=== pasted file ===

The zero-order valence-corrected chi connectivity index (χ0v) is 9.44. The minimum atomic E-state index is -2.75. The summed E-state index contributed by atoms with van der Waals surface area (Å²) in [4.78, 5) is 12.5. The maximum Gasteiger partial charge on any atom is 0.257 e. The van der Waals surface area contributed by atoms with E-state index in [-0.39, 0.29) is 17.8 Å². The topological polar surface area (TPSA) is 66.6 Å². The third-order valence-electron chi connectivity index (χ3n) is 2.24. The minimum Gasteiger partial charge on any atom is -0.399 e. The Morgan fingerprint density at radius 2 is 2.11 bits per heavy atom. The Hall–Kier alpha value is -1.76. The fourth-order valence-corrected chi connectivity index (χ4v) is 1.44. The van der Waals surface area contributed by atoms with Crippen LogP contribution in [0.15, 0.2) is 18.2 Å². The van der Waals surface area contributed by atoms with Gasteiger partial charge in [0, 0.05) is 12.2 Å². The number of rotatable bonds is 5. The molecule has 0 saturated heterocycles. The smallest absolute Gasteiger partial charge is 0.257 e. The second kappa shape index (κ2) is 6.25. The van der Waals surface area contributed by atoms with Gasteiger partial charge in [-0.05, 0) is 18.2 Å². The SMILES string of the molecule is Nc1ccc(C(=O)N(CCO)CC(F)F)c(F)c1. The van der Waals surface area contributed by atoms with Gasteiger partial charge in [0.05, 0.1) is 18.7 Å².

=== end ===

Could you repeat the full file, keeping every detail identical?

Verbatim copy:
The zero-order valence-corrected chi connectivity index (χ0v) is 9.44. The minimum atomic E-state index is -2.75. The summed E-state index contributed by atoms with van der Waals surface area (Å²) in [4.78, 5) is 12.5. The maximum Gasteiger partial charge on any atom is 0.257 e. The van der Waals surface area contributed by atoms with E-state index in [-0.39, 0.29) is 17.8 Å². The topological polar surface area (TPSA) is 66.6 Å². The third-order valence-electron chi connectivity index (χ3n) is 2.24. The minimum Gasteiger partial charge on any atom is -0.399 e. The Morgan fingerprint density at radius 2 is 2.11 bits per heavy atom. The Hall–Kier alpha value is -1.76. The fourth-order valence-corrected chi connectivity index (χ4v) is 1.44. The van der Waals surface area contributed by atoms with Crippen LogP contribution in [0.15, 0.2) is 18.2 Å². The van der Waals surface area contributed by atoms with Gasteiger partial charge in [0, 0.05) is 12.2 Å². The number of rotatable bonds is 5. The molecule has 0 saturated heterocycles. The smallest absolute Gasteiger partial charge is 0.257 e. The second kappa shape index (κ2) is 6.25. The van der Waals surface area contributed by atoms with Gasteiger partial charge in [-0.05, 0) is 18.2 Å². The SMILES string of the molecule is Nc1ccc(C(=O)N(CCO)CC(F)F)c(F)c1. The van der Waals surface area contributed by atoms with Gasteiger partial charge in [0.05, 0.1) is 18.7 Å².